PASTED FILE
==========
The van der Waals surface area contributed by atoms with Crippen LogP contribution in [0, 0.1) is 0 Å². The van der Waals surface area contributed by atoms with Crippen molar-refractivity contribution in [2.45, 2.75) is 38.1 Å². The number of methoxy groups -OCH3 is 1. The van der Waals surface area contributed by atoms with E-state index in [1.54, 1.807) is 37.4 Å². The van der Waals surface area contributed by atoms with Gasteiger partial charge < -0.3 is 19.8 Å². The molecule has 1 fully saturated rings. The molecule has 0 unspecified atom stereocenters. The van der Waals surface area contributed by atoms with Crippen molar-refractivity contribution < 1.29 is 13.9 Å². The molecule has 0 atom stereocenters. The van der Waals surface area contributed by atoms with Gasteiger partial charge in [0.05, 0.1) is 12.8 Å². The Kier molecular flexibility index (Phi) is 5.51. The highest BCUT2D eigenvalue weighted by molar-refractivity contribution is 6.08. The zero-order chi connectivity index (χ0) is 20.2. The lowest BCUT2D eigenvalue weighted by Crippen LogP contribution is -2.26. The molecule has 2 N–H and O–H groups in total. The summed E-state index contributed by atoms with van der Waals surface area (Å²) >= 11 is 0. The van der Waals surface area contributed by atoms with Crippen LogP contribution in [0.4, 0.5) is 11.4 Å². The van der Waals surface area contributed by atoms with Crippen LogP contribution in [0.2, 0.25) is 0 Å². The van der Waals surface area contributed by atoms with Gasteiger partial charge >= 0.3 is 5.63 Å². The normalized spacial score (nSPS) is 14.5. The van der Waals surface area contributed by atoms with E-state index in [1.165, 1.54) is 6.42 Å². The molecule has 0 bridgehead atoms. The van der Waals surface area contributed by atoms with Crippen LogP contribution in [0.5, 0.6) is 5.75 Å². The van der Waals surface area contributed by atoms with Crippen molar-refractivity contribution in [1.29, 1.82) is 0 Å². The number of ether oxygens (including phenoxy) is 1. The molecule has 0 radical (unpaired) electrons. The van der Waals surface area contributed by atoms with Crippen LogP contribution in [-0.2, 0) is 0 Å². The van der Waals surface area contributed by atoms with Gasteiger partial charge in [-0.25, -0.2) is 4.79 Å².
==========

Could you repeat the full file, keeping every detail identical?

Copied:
The van der Waals surface area contributed by atoms with Crippen LogP contribution in [0, 0.1) is 0 Å². The van der Waals surface area contributed by atoms with Crippen molar-refractivity contribution in [2.45, 2.75) is 38.1 Å². The number of methoxy groups -OCH3 is 1. The van der Waals surface area contributed by atoms with E-state index in [1.54, 1.807) is 37.4 Å². The van der Waals surface area contributed by atoms with Gasteiger partial charge < -0.3 is 19.8 Å². The molecule has 1 fully saturated rings. The molecule has 0 unspecified atom stereocenters. The van der Waals surface area contributed by atoms with Crippen molar-refractivity contribution < 1.29 is 13.9 Å². The molecule has 0 atom stereocenters. The van der Waals surface area contributed by atoms with Gasteiger partial charge in [0.05, 0.1) is 12.8 Å². The Kier molecular flexibility index (Phi) is 5.51. The highest BCUT2D eigenvalue weighted by molar-refractivity contribution is 6.08. The zero-order chi connectivity index (χ0) is 20.2. The lowest BCUT2D eigenvalue weighted by Crippen LogP contribution is -2.26. The molecule has 2 N–H and O–H groups in total. The summed E-state index contributed by atoms with van der Waals surface area (Å²) >= 11 is 0. The van der Waals surface area contributed by atoms with Crippen LogP contribution in [0.4, 0.5) is 11.4 Å². The van der Waals surface area contributed by atoms with Crippen LogP contribution in [0.2, 0.25) is 0 Å². The van der Waals surface area contributed by atoms with Gasteiger partial charge >= 0.3 is 5.63 Å². The normalized spacial score (nSPS) is 14.5. The van der Waals surface area contributed by atoms with E-state index in [1.165, 1.54) is 6.42 Å². The molecule has 0 bridgehead atoms. The van der Waals surface area contributed by atoms with Crippen LogP contribution in [0.5, 0.6) is 5.75 Å². The van der Waals surface area contributed by atoms with Crippen molar-refractivity contribution in [1.29, 1.82) is 0 Å². The number of ether oxygens (including phenoxy) is 1. The molecule has 0 radical (unpaired) electrons. The van der Waals surface area contributed by atoms with Crippen LogP contribution in [-0.2, 0) is 0 Å². The van der Waals surface area contributed by atoms with Gasteiger partial charge in [-0.25, -0.2) is 4.79 Å².